The name of Jeffrey Davis’ J/111, Shamrock, has nothing to do with luck, although he recognizes a stroke of good fortune could come into play at the class’s world championship in Chicago in August. Davis’ says the name is simply a nod to his Irish wife, who blessed his decision to sell the family Beneteau 36.7 four years ago and upgrade to a more challenging raceboat.
“We raced the Beneteau throughout the Midwest and went as far as we could, winning a lot of regattas on the Great Lakes and finishing second at the North Americans,” says Davis, of Cleveland, Ohio. “We were looking for a new challenge, something more interesting and competitive. It turned out to be way more fun to drive.”
His search for a new ride led to George Gamble’s world championship-winning J/111 My Sharona. Buying a proven steed, however, was no guarantee of overnight rookie success.
It was well taken care of, Davis says, but keeping the boat competitive is an ongoing process. “We’re always innovating on the boat,” he says. “If we don’t, someone else will.”
Immediately after buying the boat, Davis and his core crew set about getting used to the boat, to sailing with an asymmetric spinnaker and fast downwind angles. “It has a much bigger range than the 36.7 so it took a lot to get used to in the first year,” Davis says, “and it was clear we needed a lot of work.”
They did go right to work, trailering the boat to Key West Race Week in their second year, and after five days of racing, gained a better feel for the boat and what they needed in terms of crew, sails, and boat preparation.
“My tactician and coach for last 10 years, Wally Cross, had experience in the J/111 fleet,” Davis says, “our philosophy was to have everything simple and repeatable. It takes time to understand how the boat performs in different conditions how you want it to.”
The boat had an epoxy bottom which wasn’t ideal for wet sailing at Cleveland YC, so they attacked the bottom, switching to Interlux VC Offshore ablative paint, laboriously sanding it to a mirror finish. Upgrades to the boat’s running rigging followed. Then came a weight-loss program, the sail inventory, and addressing simple improvement to prevent future mistakes.
The final piece was the crew. “Along the way, we tried different crew because we need different characteristics on this boat,” Davis says. “The crew turned out to be the last factor we could really change on the boat. It’s much a more athletic boat and a more competitive fleet. They’re all very serious racers and fitness, stamina and agility are important. To sail it well we have to sail it like dinghy, with roll tacks and jibes and other things to maintain momentum and speed.”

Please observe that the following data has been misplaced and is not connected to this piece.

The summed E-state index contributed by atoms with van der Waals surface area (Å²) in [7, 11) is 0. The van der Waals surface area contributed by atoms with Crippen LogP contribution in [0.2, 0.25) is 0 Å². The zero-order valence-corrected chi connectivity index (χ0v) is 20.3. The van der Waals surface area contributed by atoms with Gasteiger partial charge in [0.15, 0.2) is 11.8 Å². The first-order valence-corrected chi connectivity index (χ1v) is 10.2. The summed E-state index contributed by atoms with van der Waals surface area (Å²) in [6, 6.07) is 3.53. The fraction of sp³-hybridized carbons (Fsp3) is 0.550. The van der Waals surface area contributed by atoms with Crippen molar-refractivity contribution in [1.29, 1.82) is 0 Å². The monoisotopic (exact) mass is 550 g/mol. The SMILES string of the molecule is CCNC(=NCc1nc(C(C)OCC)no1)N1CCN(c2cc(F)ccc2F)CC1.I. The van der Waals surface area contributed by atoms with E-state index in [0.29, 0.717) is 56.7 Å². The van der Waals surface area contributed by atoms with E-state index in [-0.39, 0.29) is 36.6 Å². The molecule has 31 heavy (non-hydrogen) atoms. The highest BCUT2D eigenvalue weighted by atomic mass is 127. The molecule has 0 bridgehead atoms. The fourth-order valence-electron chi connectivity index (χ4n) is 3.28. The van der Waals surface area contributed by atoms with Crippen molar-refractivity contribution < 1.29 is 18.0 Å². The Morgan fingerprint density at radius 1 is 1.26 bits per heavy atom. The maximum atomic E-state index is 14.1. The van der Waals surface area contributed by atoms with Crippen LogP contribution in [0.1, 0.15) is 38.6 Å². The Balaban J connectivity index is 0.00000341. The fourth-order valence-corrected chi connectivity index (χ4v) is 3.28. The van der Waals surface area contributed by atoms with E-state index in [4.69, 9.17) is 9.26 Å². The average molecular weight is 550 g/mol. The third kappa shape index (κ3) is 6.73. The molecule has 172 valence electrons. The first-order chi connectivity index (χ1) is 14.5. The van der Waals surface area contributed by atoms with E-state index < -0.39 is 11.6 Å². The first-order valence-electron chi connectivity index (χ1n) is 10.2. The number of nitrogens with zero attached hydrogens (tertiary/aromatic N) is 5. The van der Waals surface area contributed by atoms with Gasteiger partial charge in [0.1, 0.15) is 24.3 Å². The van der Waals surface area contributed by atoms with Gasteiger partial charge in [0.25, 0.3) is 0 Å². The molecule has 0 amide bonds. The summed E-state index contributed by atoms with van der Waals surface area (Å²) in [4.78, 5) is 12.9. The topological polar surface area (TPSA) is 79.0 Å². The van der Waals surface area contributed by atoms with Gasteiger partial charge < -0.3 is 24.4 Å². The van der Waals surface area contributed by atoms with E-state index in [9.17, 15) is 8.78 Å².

All improvements to the boat were focused on ensuring maneuvers were as consistent as they could be, says Davis. “The old set up was good, but we had to take it a step further so we could better shift gears. The best sailors take advantage of changes on the racecourse, but to do that you have to make last minute decisions strategically. To support that, you need the crew—and the boat—to work perfectly all the time.”
On an impromptu tour of his improvements to Shamrock, Davis starts at the bow: carbon tubes cover the lifelines and station tops to prevent spinnaker snags. The forestay was a major change as well. They lobbied hard to be able to change from the old roller furler to a Tuff Luff foil. In the forward cabin, they eliminated snag points, covering the head and sink with mesh, and added a string take-down line to all spinnakers. “It gets it into the boat quickly, which means we can carry it longer,” Davis says “My foredeck guy says it’s a massive improvement for him, and I’ll about convenience and comfort for the crew.”
All the pit clutches were removed and replaced with constrictors, which Davis says saves wear and tear on the lines, are more reliable than traditional clutches, and are easier to maintain. “It’s also about weight because we sail on Lake Erie for club racing and it’s a light-air lake,” Davis says, adding that weight is an easy speed-sapping source to tackle. It just takes diligence. “Most crews have a bad habit of bringing stuff to the boat and never taking it off, so the boat captain sweeps through the boat every night and makes sure we have all the stuff off the boat that’s not class required or necessary.”
With the Worlds in August creeping ever closer, Davis is confident team Shamrock is making right steps to get the podium. “If you look at our results over the past three years, we’re in the top quarter and often on the podium,” he says. “Were fine-tuning the crew and the boat and our goal is to win, which takes skill—and luck.”
And that, perhaps, is where Mrs. Davis’ Irish influence may come into play some day, but for now, with a day’s racing in the can and three wins in four races, there’s no need for any luck yet.